- Destination choice: For a trip like this, it’s best to choose one or two climbing destinations and staying there for a long period of time. This will cut back on gas costs significantly. Also, make sure you aren’t going to an area where long drives are necessary to get to the crag.
- Carpool: Catch rides with other people, or pile 7 people in your van.
Don’t go to Whole Foods, unless you’re there to check out the dumpster. It’s not as bad as it sounds—many grocery stores throw out perfectly good food.
If that isn’t really your thing, find a low-cost grocery store, but don’t expect to be purchasing the amount of food you normally would. You’ve gotta eat, but prepare for your pants to feel a little loose by the end of the summer. Also, if buying perishable food, eat it quickly so you don’t also have to buy ice.
Here are some meal ideas for extreme dirtbaggery:
Oatmeal with bananas, eggs, bagels.
PB&J, veggie wraps, canned tuna.
Canned chili, soup, pasta, burritos, potatoes. Personally, I think the best and cheapest option for dinner is a simple stir fry/rice bowl/burrito—get some rice, beans, veggies, and maybe some meat, cook all ingredients and throw them all into a bowl or a tortilla.
Related: Dirtbag Dilemma: Gettin’ Hangry
Dried fruit, real fruit, tortilla chips, veggies, hardboiled eggs.
You’re gonna need a few condiments, otherwise all of this cheap food is gonna taste pretty shitty. Here are my personal must-haves: hot sauce, honey, salt, curry, garlic powder, soy sauce.
No need to spend money on any of these—go to the deli section of the grocery store and grab handfuls of the individual condiment packets. This is also a great place to stock up on napkins (one way to cut down on toilet paper and paper towel costs).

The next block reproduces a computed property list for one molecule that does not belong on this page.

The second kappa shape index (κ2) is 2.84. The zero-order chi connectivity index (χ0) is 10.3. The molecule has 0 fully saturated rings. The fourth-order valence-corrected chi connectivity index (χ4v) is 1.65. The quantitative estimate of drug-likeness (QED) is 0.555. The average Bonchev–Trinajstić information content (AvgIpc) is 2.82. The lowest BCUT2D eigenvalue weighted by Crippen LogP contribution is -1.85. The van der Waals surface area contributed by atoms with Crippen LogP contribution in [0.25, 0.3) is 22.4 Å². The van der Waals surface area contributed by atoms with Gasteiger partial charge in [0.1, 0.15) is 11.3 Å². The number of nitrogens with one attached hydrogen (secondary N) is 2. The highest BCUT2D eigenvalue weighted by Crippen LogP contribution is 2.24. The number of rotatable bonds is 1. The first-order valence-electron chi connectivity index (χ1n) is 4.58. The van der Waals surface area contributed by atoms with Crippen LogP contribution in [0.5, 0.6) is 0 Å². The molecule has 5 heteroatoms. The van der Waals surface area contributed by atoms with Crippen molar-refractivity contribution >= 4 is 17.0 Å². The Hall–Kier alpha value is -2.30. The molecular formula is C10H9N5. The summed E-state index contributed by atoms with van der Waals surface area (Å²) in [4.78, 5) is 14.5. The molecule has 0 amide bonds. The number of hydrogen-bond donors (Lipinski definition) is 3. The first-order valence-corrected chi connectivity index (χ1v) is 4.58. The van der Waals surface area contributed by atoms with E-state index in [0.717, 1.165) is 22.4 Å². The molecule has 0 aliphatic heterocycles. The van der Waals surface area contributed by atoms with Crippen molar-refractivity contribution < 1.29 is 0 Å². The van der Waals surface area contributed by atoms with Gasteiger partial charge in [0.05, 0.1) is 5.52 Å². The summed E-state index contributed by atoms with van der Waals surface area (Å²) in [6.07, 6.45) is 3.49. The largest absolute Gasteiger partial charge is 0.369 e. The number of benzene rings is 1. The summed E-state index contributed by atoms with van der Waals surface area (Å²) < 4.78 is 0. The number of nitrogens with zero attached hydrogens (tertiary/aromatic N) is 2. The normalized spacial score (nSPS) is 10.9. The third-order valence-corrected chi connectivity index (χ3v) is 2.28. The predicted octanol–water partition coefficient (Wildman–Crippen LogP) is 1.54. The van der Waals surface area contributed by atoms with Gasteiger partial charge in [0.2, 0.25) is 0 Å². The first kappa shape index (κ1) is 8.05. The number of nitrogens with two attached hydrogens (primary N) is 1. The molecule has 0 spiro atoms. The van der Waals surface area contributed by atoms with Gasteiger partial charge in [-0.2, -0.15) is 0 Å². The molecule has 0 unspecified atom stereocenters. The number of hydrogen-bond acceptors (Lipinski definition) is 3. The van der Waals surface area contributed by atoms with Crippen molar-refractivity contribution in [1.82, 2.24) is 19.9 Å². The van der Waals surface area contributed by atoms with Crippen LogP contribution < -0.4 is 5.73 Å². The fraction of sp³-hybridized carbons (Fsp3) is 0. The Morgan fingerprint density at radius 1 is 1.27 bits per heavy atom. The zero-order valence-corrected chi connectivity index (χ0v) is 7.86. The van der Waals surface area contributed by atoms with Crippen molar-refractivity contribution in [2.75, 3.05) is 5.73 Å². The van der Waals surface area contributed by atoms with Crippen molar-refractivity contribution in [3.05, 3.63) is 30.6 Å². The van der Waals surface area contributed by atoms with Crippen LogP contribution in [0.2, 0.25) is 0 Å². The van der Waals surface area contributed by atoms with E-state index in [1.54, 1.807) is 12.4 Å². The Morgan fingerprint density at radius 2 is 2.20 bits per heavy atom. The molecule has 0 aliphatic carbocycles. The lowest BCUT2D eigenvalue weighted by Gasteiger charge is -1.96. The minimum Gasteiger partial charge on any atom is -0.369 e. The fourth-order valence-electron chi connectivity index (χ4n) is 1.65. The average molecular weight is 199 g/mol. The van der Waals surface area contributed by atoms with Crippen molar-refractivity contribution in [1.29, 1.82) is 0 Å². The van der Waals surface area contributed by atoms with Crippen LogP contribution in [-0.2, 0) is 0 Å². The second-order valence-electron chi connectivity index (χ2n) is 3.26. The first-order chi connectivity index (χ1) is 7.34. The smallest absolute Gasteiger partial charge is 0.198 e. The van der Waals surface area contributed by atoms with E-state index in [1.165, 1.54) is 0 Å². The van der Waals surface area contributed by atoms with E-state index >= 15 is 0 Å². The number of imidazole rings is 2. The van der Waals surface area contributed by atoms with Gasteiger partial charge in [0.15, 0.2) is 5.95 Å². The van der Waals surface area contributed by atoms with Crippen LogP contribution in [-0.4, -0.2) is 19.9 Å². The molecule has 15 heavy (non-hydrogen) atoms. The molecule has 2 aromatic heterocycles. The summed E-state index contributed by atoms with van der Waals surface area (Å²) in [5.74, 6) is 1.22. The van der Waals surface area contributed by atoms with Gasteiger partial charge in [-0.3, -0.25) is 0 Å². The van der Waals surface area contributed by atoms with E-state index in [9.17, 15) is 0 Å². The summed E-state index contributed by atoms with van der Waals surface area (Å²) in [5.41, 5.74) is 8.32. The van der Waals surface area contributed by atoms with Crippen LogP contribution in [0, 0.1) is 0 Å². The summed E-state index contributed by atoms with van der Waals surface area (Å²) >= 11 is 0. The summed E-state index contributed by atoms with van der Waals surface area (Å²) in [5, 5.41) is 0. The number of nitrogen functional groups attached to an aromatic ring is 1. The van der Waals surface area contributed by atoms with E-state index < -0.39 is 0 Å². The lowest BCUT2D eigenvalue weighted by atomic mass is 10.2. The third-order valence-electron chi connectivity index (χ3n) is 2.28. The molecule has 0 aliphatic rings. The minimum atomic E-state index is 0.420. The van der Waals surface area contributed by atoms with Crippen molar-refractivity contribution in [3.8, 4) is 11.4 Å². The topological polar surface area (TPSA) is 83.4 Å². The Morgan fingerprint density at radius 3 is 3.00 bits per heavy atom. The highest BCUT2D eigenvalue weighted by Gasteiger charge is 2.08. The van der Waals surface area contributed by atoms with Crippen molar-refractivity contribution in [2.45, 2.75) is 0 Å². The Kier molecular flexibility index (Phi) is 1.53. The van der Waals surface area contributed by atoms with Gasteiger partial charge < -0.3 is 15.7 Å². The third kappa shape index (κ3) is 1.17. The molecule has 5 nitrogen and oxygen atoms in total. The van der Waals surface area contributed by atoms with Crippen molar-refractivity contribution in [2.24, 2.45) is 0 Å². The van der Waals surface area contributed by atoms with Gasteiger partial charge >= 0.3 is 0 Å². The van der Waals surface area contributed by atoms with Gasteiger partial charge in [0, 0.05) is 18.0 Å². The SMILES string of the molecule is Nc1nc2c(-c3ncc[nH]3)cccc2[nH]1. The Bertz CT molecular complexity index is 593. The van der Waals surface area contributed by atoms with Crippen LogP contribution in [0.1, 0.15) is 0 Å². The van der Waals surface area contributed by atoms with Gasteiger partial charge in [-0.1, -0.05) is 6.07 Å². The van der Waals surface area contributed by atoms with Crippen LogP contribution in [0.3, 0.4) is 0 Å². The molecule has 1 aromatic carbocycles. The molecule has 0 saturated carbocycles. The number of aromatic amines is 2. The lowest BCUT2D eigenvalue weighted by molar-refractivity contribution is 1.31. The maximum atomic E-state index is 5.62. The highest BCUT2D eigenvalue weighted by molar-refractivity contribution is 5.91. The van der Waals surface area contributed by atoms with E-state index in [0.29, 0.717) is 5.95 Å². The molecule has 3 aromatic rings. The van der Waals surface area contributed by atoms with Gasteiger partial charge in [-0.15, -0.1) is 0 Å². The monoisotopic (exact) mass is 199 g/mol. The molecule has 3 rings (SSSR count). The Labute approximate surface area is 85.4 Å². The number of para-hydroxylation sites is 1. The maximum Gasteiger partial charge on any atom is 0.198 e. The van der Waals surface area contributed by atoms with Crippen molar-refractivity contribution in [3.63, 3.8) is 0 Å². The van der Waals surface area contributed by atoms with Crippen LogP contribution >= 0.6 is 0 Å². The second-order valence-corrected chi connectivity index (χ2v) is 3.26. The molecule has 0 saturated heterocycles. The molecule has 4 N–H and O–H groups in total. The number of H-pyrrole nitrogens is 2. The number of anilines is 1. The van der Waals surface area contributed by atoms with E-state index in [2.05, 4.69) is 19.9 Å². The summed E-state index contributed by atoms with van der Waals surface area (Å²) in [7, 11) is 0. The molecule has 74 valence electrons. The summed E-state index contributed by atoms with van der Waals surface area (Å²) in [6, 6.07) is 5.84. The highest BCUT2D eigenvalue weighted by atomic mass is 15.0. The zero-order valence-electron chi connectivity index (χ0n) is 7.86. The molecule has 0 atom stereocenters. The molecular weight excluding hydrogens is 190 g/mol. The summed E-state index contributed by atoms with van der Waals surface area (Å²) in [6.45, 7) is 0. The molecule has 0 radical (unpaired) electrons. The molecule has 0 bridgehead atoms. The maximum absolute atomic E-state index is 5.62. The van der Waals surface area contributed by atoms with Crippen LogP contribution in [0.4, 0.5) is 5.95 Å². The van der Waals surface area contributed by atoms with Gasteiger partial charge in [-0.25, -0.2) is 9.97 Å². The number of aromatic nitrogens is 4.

Other tips to save on food costs:
You would be surprised at how much this will save you. Find a few friends and have everyone pitch in for a full-on feast.
Expensive food items that are commonly brought on climbing trips but are pretty unnecessary:
Granola, nuts (other than peanuts), energy bars, hummus.
Expensive items that are commonly brought on climbing trips but are really, actually necessary:
High quality climbing gear (don’t buy anything used except clothing), sunscreen, and health insurance.
HOW to spend your $1,000:
Make a budget. If you’re going for two months, that means you have $125/week. Split that into food and gas.
On average, per week I spent $100 on food and $25 on gas (some weeks I drove a lot, but some I didn’t drive at all). Your breakdown might look different depending on your trip.
A great way to make sure that you’re not overspending is to withdraw (in cash) how much money you plan to spend every week and put the cash in different envelopes labeled food, gas, or anything else you plan to spend money on. Once your money for that week is out, it’s time to either get creative, or plan on going home a little early. If you have extra money at the end of the week, you can spend it on something luxurious like beers or a movie, or save it and extend your trip even further.
If you follow any piece of advice,
I would suggest it be this: be friendly and interested in other climbers. You will be surprised at how much help and support will come your way. Don’t feel guilty about accepting dinner, a cup of coffee, a ride, a shower, or a couch to crash on. Reciprocate with whatever you can, whether that’s some veggies to add to their pasta or a catch on their project.
This lifestyle gives us many amazing opportunities, but perhaps the most meaningful thing it can offer is the chance to create new friendships. Don’t be shy out there.
Have fun, be safe, and get after it!